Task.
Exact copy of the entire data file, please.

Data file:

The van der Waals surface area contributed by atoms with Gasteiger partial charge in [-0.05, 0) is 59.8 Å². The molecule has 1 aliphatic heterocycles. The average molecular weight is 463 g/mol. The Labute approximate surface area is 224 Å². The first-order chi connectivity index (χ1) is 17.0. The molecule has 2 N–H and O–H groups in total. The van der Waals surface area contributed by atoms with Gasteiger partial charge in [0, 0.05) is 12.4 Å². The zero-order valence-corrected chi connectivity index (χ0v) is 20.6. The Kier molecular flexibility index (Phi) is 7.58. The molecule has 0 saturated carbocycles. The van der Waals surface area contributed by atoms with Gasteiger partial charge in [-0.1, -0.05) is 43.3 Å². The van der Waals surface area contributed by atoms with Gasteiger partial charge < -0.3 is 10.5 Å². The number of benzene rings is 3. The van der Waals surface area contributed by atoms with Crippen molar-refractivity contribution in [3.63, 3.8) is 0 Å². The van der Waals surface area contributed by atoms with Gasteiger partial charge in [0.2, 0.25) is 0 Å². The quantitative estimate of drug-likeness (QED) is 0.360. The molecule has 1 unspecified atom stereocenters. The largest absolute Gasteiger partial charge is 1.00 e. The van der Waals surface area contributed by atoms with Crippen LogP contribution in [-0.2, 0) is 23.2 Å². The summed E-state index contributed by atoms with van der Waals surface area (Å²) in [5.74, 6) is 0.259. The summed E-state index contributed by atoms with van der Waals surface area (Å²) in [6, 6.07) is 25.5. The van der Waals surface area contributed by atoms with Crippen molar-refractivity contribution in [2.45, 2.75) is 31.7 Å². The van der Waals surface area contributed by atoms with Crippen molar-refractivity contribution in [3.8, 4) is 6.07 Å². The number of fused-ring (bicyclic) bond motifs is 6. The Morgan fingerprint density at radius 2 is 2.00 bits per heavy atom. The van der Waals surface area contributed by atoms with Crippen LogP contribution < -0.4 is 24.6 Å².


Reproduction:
The van der Waals surface area contributed by atoms with Gasteiger partial charge in [-0.05, 0) is 59.8 Å². The molecule has 1 aliphatic heterocycles. The average molecular weight is 463 g/mol. The Labute approximate surface area is 224 Å². The first-order chi connectivity index (χ1) is 17.0. The molecule has 2 N–H and O–H groups in total. The van der Waals surface area contributed by atoms with Gasteiger partial charge in [0, 0.05) is 12.4 Å². The zero-order valence-corrected chi connectivity index (χ0v) is 20.6. The Kier molecular flexibility index (Phi) is 7.58. The molecule has 0 saturated carbocycles. The van der Waals surface area contributed by atoms with Gasteiger partial charge in [-0.1, -0.05) is 43.3 Å². The van der Waals surface area contributed by atoms with Gasteiger partial charge < -0.3 is 10.5 Å². The number of benzene rings is 3. The van der Waals surface area contributed by atoms with Crippen molar-refractivity contribution in [3.63, 3.8) is 0 Å². The van der Waals surface area contributed by atoms with Gasteiger partial charge in [0.2, 0.25) is 0 Å². The quantitative estimate of drug-likeness (QED) is 0.360. The molecule has 1 unspecified atom stereocenters. The largest absolute Gasteiger partial charge is 1.00 e. The van der Waals surface area contributed by atoms with Crippen LogP contribution in [-0.2, 0) is 23.2 Å². The summed E-state index contributed by atoms with van der Waals surface area (Å²) in [5.74, 6) is 0.259. The summed E-state index contributed by atoms with van der Waals surface area (Å²) in [6, 6.07) is 25.5. The van der Waals surface area contributed by atoms with Crippen molar-refractivity contribution in [2.45, 2.75) is 31.7 Å². The van der Waals surface area contributed by atoms with Crippen molar-refractivity contribution in [3.8, 4) is 6.07 Å². The number of fused-ring (bicyclic) bond motifs is 6. The Morgan fingerprint density at radius 2 is 2.00 bits per heavy atom. The van der Waals surface area contributed by atoms with Crippen LogP contribution < -0.4 is 24.6 Å².